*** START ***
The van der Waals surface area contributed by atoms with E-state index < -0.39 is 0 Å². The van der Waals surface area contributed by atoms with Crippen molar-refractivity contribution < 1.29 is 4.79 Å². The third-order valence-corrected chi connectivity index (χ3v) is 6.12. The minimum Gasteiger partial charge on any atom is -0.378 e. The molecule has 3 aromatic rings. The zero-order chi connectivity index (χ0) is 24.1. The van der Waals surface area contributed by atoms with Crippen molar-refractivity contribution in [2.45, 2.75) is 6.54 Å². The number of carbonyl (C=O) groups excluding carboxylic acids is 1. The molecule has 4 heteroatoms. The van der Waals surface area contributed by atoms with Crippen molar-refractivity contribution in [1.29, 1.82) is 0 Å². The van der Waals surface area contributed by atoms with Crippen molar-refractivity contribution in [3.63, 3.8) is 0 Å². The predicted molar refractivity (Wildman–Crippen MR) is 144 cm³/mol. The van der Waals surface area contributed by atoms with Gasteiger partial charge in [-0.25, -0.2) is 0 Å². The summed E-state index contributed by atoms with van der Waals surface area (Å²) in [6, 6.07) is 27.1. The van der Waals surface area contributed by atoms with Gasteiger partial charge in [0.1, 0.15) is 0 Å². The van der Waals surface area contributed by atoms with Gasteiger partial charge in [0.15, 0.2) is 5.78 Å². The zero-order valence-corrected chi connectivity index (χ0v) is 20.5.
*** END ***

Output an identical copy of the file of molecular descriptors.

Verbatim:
The van der Waals surface area contributed by atoms with E-state index < -0.39 is 0 Å². The van der Waals surface area contributed by atoms with Crippen molar-refractivity contribution < 1.29 is 4.79 Å². The third-order valence-corrected chi connectivity index (χ3v) is 6.12. The minimum Gasteiger partial charge on any atom is -0.378 e. The molecule has 3 aromatic rings. The zero-order chi connectivity index (χ0) is 24.1. The van der Waals surface area contributed by atoms with Crippen molar-refractivity contribution in [2.45, 2.75) is 6.54 Å². The number of carbonyl (C=O) groups excluding carboxylic acids is 1. The molecule has 4 heteroatoms. The van der Waals surface area contributed by atoms with Crippen molar-refractivity contribution in [1.29, 1.82) is 0 Å². The van der Waals surface area contributed by atoms with Crippen molar-refractivity contribution in [3.63, 3.8) is 0 Å². The predicted molar refractivity (Wildman–Crippen MR) is 144 cm³/mol. The van der Waals surface area contributed by atoms with Gasteiger partial charge in [-0.25, -0.2) is 0 Å². The summed E-state index contributed by atoms with van der Waals surface area (Å²) in [6, 6.07) is 27.1. The van der Waals surface area contributed by atoms with Gasteiger partial charge in [0.1, 0.15) is 0 Å². The van der Waals surface area contributed by atoms with Gasteiger partial charge in [0.15, 0.2) is 5.78 Å². The zero-order valence-corrected chi connectivity index (χ0v) is 20.5.